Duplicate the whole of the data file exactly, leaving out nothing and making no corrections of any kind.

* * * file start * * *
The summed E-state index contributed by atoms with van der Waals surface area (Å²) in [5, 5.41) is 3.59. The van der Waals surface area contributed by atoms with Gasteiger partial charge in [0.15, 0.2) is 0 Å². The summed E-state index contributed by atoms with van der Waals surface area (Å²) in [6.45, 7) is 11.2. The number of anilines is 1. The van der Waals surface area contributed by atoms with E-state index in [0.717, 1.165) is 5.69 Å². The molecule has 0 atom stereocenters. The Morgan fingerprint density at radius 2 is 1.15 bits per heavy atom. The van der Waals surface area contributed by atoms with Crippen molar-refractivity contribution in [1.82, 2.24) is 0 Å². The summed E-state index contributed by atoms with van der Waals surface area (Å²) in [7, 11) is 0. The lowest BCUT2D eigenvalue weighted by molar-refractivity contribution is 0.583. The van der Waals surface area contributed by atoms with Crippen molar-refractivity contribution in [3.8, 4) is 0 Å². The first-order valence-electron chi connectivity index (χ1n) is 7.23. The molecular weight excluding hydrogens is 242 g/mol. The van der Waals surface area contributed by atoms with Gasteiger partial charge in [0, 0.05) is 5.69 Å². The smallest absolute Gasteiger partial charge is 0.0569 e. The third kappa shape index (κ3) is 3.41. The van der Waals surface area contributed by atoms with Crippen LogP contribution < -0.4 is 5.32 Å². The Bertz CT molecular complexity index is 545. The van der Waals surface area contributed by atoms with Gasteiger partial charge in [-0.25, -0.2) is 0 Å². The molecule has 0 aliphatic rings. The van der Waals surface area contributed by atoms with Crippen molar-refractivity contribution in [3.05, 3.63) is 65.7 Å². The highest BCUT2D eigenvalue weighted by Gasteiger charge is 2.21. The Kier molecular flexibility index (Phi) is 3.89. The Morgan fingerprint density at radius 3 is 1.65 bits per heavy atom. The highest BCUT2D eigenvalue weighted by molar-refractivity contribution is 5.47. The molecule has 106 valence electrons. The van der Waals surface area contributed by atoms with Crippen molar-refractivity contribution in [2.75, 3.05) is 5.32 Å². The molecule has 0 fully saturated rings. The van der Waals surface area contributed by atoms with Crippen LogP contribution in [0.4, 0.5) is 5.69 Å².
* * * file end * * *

The summed E-state index contributed by atoms with van der Waals surface area (Å²) in [5, 5.41) is 3.59. The van der Waals surface area contributed by atoms with Gasteiger partial charge in [0.15, 0.2) is 0 Å². The summed E-state index contributed by atoms with van der Waals surface area (Å²) in [6.45, 7) is 11.2. The number of anilines is 1. The van der Waals surface area contributed by atoms with E-state index in [0.717, 1.165) is 5.69 Å². The molecule has 0 atom stereocenters. The Morgan fingerprint density at radius 2 is 1.15 bits per heavy atom. The van der Waals surface area contributed by atoms with Crippen molar-refractivity contribution in [1.82, 2.24) is 0 Å². The summed E-state index contributed by atoms with van der Waals surface area (Å²) in [7, 11) is 0. The lowest BCUT2D eigenvalue weighted by molar-refractivity contribution is 0.583. The van der Waals surface area contributed by atoms with Crippen molar-refractivity contribution in [3.8, 4) is 0 Å². The first-order valence-electron chi connectivity index (χ1n) is 7.23. The molecular weight excluding hydrogens is 242 g/mol. The van der Waals surface area contributed by atoms with Gasteiger partial charge in [0, 0.05) is 5.69 Å². The smallest absolute Gasteiger partial charge is 0.0569 e. The third kappa shape index (κ3) is 3.41. The van der Waals surface area contributed by atoms with Crippen LogP contribution < -0.4 is 5.32 Å². The Bertz CT molecular complexity index is 545. The van der Waals surface area contributed by atoms with Gasteiger partial charge in [-0.25, -0.2) is 0 Å². The molecule has 0 aliphatic rings. The van der Waals surface area contributed by atoms with Crippen molar-refractivity contribution in [3.05, 3.63) is 65.7 Å². The highest BCUT2D eigenvalue weighted by Gasteiger charge is 2.21. The Kier molecular flexibility index (Phi) is 3.89. The Morgan fingerprint density at radius 3 is 1.65 bits per heavy atom. The highest BCUT2D eigenvalue weighted by molar-refractivity contribution is 5.47. The molecule has 106 valence electrons. The van der Waals surface area contributed by atoms with Crippen molar-refractivity contribution in [2.75, 3.05) is 5.32 Å². The molecule has 0 fully saturated rings. The van der Waals surface area contributed by atoms with Crippen LogP contribution in [0.4, 0.5) is 5.69 Å².